A small group of Altnet Resource Network users would be invited to download and install Altnet's Digital Dashboard application, which allows them to become a resource-sharing partner. In exchange for offering access to their computing resources, these users will receive points that can be exchanged for goods and services.
Resource-sharing partners will select when and how their computers can be used, but they will not have access to the content unless they buy a licence.
Kevin Bermeister, Altnet's president and chief executive officer, said that the network is an attempt to bridge the gap between the content providers and the technology industry.
"In essence, the Web is not an efficient place for content providers," said Bermeister, citing the mounting bandwidth and storage costs most major providers face.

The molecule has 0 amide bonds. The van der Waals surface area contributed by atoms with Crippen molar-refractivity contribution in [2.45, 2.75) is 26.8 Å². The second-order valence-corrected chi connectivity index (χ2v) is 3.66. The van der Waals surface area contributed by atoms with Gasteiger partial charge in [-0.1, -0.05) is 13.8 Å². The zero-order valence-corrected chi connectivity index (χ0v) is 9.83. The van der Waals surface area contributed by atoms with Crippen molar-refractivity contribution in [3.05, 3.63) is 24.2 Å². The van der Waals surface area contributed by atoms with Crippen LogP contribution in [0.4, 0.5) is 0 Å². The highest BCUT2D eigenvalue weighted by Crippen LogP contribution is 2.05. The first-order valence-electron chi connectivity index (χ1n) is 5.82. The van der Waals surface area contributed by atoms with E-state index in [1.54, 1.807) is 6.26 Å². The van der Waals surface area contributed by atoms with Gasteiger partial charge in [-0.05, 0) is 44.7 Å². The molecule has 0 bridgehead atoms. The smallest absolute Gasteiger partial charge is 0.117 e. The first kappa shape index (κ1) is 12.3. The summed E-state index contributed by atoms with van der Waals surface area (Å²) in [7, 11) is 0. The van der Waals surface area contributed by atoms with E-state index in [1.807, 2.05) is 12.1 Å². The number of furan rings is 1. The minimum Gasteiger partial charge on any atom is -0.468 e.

"Altnet enables providers to license to the end-user directly, rather than via a Web site," he added.
But while PtoP may afford content creators new commercial opportunities, it has also caused them a lot of headaches. Major content providers, such as the music and film industries, battled against the free sharing of their copyright-protected content, the most notable case being Napster.
While it may take some time for these groups to warm to the idea of their content being distributed by Kazaa, the real question is whether PtoP users will welcome paid content combined with the free content they have come to expect.
Bermeister is confident that Kazaa users will appreciate being able to access content that would not be made available to them if content providers were not compensated. Still, he recognises that the Internet marketplace is unlike any other.
"I don't believe you'll ever get away from free data exchange. It's at the root of the Internet," Bermeister said.